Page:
Belly Full of Benefits

Commentary by Pete du Pont

"In heaven there is no beer, that's why we drink it here," the song goes. And now we know why. Beer is good for us. Just ask the researchers.

While the health benefits of red wine have been trumpeted for years, beer, it's proletarian cousin, has more often been associated with a large gut. But a recent article in the literary review of the University of Texas Southwestern Medical School by Dr. Margo Denke, "Nutritional and Health Benefits of Beer," makes the case for downing a couple of cold ones. The operative word there is "couple." Like the good qualities that are accorded to red wine, beer's beneficial properties are linked to moderate consumption -- say, a beer or two a day.

Dr. Denke's article is part scientific reportage and part history lesson. Beer's history is illustrious. It's the oldest alcoholic beverage. Barley, it's basic ingredient, could grow anywhere, unlike grapes for winemaking, which only grew in a narrow latitude range. Barley began to be cultivated in Egypt 8,000 years ago and in northwestern Europe 5,000 years ago.

The discovery of beer was probably a happy accident, when barley and malt fermented, and someone tasted the resulting brew. The ancient Mesopotamians were the first to go into full scale beer production, even though fermentation wasn't really understood until Louis Pasteur did a study of beer and found that exposure to air -- the source of yeast cells called Saccharomyces -- was necessary for the process.

The ancient Egyptians, of course, didn't have Pasteur's insight, but many beer devotees might think their explanation was as good as the French scientists. They believed beer was a gift from the gods, in their particular case one bestowed on mankind by Ibis, the deity of nature. The Roman historians Pliny and Tacitus reported beer production and consumption by the Saxons, Celts, Nordic and Germanic tribes. As early as the first century, Germans introduced hops into brewing, although they weren't widely used until the 16th century.

Beer was popular, and even portable. Malt cakes could be carried long distances and reconstituted to make beer. It was even better than water in some places. Where water sources were essentially toxic little bacteria factories, beer was always safe to drink because its natural acidity reduced bacteria growth in the water that was used in brewing. Beer was even prescribed by doctors for various maladies.

But in the last decade or so, more than 100 studies have shown us that beer is, shall we say, heartening. That is, good for the heart.

"The majority of more recent, large, population based studies," she writes, "have observed that moderate drinking in the range of 1-3 drinks daily is associated with a 30-40% lower rate of coronary disease compared to non-drinking."

Different studies offer a variety of explanations why this could be true. Moderate alcohol intake raises the level of HDL cholesterol ("good" cholesterol). It increases bleeding time, acting as a natural blood thinner that decreases the chance of coronary thrombosis. Other researchers speculate that alcohol lowers insulin levels, which in non-diabetics could mean a reduced chance of atherosclerosis, or hardening of the arteries.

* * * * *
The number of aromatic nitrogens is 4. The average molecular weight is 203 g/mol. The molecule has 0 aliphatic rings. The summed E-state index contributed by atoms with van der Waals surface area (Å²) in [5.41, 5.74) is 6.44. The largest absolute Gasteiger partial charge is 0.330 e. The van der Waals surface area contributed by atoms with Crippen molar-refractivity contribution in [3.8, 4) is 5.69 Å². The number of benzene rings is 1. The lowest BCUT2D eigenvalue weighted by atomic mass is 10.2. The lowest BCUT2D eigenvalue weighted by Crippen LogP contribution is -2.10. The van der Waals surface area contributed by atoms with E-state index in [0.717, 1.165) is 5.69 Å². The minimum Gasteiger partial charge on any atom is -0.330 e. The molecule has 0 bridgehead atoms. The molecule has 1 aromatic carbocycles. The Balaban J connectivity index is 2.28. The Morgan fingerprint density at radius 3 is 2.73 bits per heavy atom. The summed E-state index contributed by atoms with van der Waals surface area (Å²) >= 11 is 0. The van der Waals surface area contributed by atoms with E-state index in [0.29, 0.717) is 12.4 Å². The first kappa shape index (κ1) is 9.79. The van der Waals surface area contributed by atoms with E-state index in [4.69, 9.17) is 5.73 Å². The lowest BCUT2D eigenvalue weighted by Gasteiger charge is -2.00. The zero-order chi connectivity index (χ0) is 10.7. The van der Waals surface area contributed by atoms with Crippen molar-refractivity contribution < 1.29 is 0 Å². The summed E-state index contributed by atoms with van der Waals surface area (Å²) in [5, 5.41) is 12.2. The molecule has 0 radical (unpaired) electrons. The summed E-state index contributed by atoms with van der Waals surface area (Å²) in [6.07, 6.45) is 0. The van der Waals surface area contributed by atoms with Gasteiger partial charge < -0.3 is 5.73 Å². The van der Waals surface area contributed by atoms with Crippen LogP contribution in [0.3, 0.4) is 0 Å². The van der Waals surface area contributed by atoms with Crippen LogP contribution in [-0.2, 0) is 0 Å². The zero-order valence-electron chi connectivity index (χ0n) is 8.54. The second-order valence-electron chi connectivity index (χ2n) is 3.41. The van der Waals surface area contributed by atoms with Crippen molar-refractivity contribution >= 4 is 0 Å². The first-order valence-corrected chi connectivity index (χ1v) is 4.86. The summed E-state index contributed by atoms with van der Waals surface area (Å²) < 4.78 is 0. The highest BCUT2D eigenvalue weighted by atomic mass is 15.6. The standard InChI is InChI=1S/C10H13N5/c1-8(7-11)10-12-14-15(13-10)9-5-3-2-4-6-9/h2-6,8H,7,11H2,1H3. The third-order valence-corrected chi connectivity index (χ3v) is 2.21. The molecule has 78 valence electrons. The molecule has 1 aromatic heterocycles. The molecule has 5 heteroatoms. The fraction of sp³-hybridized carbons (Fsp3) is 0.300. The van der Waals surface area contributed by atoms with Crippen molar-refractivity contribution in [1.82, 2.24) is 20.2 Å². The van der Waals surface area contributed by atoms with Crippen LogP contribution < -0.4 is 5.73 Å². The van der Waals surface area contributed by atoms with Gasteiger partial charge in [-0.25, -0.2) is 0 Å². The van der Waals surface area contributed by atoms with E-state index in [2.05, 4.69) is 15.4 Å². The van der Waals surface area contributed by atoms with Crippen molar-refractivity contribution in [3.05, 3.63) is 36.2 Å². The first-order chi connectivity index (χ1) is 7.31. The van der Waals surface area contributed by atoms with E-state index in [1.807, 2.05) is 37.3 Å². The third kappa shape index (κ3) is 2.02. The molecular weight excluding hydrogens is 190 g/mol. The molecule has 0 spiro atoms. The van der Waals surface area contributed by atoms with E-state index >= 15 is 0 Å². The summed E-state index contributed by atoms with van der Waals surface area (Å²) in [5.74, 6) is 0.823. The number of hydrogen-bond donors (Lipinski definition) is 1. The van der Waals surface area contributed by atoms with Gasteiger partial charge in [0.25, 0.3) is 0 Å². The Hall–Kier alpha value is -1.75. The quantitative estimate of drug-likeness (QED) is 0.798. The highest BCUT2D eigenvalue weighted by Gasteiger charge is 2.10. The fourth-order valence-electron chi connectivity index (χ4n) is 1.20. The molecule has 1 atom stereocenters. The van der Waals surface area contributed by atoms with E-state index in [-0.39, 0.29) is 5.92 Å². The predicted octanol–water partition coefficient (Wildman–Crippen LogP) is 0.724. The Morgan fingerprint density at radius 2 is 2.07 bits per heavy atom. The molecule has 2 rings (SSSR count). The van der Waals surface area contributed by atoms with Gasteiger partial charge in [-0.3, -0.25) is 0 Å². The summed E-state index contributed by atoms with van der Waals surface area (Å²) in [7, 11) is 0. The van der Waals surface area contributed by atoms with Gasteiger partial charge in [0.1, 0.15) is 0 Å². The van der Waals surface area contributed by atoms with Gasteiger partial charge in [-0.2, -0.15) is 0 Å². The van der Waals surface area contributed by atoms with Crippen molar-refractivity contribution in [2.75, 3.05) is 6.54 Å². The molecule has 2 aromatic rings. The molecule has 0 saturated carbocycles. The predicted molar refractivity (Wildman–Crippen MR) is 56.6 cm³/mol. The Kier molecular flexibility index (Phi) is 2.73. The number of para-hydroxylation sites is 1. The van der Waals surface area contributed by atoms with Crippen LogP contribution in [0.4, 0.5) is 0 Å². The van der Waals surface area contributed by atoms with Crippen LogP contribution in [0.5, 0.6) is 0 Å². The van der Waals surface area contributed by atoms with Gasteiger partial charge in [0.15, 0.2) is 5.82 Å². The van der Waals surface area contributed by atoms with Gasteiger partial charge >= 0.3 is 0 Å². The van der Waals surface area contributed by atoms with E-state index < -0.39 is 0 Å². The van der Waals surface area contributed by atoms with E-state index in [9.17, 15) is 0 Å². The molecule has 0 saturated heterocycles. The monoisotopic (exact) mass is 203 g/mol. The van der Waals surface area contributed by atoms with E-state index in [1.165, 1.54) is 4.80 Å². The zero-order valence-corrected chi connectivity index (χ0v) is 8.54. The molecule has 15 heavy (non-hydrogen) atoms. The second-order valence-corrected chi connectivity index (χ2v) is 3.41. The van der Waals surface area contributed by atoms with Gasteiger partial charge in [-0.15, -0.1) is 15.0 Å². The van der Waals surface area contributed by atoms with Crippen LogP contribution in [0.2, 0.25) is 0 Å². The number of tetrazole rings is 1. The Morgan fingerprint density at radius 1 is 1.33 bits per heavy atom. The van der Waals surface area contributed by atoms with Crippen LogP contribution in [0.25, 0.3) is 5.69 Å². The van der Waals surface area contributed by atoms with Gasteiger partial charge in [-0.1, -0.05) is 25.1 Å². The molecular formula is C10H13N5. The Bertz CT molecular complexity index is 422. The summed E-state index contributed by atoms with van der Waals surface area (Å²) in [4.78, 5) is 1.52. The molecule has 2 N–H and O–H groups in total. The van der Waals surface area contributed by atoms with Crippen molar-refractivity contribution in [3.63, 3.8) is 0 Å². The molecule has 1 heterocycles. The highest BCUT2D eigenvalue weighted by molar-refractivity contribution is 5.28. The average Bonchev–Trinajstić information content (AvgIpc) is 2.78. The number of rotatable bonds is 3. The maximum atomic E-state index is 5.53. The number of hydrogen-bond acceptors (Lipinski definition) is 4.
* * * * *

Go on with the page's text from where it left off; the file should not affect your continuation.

Beer has other surprises, too. It's rich in protein, B vitamins and certain minerals like magnesium, cadmium and iron. Studies found that for subjects consuming one to two beers a day, beer provided 14 percent of calories, 11 percent of dietary protein, 12 percent of dietary carbohydrates, nine percent of dietary phosphorus, seven percent of dietary riboflavin and five percent of dietary niacin. Some of its non-alcohol components, called phenols, appear to have anti-oxidant properties that reduce LDL cholesterol ("bad" cholesterol) oxidation.

In addition to pulling together studies that have been going on for the past decade, Dr. Denke also reprints an older argument for beer, "A Moral and Physical Thermometer," from Benjamin Rush's An Inquiry Into the Effects of Ardent Spirits Upon the Human Body and Mind. Rush was an 18th-century physician and friend of Benjamin Franklin. He ranked beverages from those with the worst effects to the most felicitous. At the bottom was heavy consumption of gin, brandy and rum, with their attendant vices ("swindling, perjury, burglary, murder"), diseases ("melancholy, palsy, apoplexy, madness, despair") and punishments ("gallows"). Strong beer was at the top of thermometer: "cheerfulness, strength, and nourishment, when taken only in small quantities and at meals."

And if you get a little too cheerful for too long and forgo the exercise to work off the beer gut? Another tidbit from the article: doctors refer to it as an "increased waist-to-hip ratio." Much more elegant. Cheers.



The National Center for Policy Analysis is a public policy research institute founded in 1983 and internationally known for its studies on public policy issues. The NCPA is headquartered in Dallas, Texas, with an office in Washington, D.C.